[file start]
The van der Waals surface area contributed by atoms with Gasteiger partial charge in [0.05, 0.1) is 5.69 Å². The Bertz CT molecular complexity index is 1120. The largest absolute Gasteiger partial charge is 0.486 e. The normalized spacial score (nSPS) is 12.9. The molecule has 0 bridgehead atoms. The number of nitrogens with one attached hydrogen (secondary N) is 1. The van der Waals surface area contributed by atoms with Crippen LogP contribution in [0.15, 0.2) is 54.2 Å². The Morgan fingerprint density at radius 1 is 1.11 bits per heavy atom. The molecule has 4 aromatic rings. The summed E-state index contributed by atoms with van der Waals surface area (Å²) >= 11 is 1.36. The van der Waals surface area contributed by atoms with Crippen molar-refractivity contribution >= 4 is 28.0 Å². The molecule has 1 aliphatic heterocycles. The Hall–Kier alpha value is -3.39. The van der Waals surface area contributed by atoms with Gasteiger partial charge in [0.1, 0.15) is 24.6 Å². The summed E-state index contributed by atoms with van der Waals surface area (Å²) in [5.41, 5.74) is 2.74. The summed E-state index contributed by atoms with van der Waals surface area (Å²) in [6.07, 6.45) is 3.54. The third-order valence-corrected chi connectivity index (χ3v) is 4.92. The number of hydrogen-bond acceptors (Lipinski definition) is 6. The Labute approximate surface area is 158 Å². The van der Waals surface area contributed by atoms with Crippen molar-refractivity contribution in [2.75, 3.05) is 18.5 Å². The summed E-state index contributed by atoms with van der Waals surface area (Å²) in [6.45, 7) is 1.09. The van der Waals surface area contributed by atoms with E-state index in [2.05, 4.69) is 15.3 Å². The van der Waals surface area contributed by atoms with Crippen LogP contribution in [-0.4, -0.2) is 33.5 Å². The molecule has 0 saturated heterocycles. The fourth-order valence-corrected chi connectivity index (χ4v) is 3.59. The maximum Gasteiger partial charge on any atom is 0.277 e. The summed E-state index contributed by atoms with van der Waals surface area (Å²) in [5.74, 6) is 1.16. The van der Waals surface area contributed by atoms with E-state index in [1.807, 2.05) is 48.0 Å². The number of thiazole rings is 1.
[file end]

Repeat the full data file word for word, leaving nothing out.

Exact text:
The van der Waals surface area contributed by atoms with Gasteiger partial charge in [0.05, 0.1) is 5.69 Å². The Bertz CT molecular complexity index is 1120. The largest absolute Gasteiger partial charge is 0.486 e. The normalized spacial score (nSPS) is 12.9. The molecule has 0 bridgehead atoms. The number of nitrogens with one attached hydrogen (secondary N) is 1. The van der Waals surface area contributed by atoms with Crippen LogP contribution in [0.15, 0.2) is 54.2 Å². The Morgan fingerprint density at radius 1 is 1.11 bits per heavy atom. The molecule has 4 aromatic rings. The summed E-state index contributed by atoms with van der Waals surface area (Å²) >= 11 is 1.36. The van der Waals surface area contributed by atoms with Crippen molar-refractivity contribution >= 4 is 28.0 Å². The molecule has 1 aliphatic heterocycles. The Hall–Kier alpha value is -3.39. The van der Waals surface area contributed by atoms with Gasteiger partial charge in [0.1, 0.15) is 24.6 Å². The summed E-state index contributed by atoms with van der Waals surface area (Å²) in [5.41, 5.74) is 2.74. The summed E-state index contributed by atoms with van der Waals surface area (Å²) in [6.07, 6.45) is 3.54. The third-order valence-corrected chi connectivity index (χ3v) is 4.92. The number of hydrogen-bond acceptors (Lipinski definition) is 6. The Labute approximate surface area is 158 Å². The van der Waals surface area contributed by atoms with Crippen molar-refractivity contribution in [2.75, 3.05) is 18.5 Å². The summed E-state index contributed by atoms with van der Waals surface area (Å²) in [6.45, 7) is 1.09. The van der Waals surface area contributed by atoms with E-state index in [2.05, 4.69) is 15.3 Å². The van der Waals surface area contributed by atoms with Crippen LogP contribution in [-0.4, -0.2) is 33.5 Å². The molecule has 0 saturated heterocycles. The fourth-order valence-corrected chi connectivity index (χ4v) is 3.59. The maximum Gasteiger partial charge on any atom is 0.277 e. The summed E-state index contributed by atoms with van der Waals surface area (Å²) in [5.74, 6) is 1.16. The van der Waals surface area contributed by atoms with E-state index in [1.807, 2.05) is 48.0 Å². The number of thiazole rings is 1.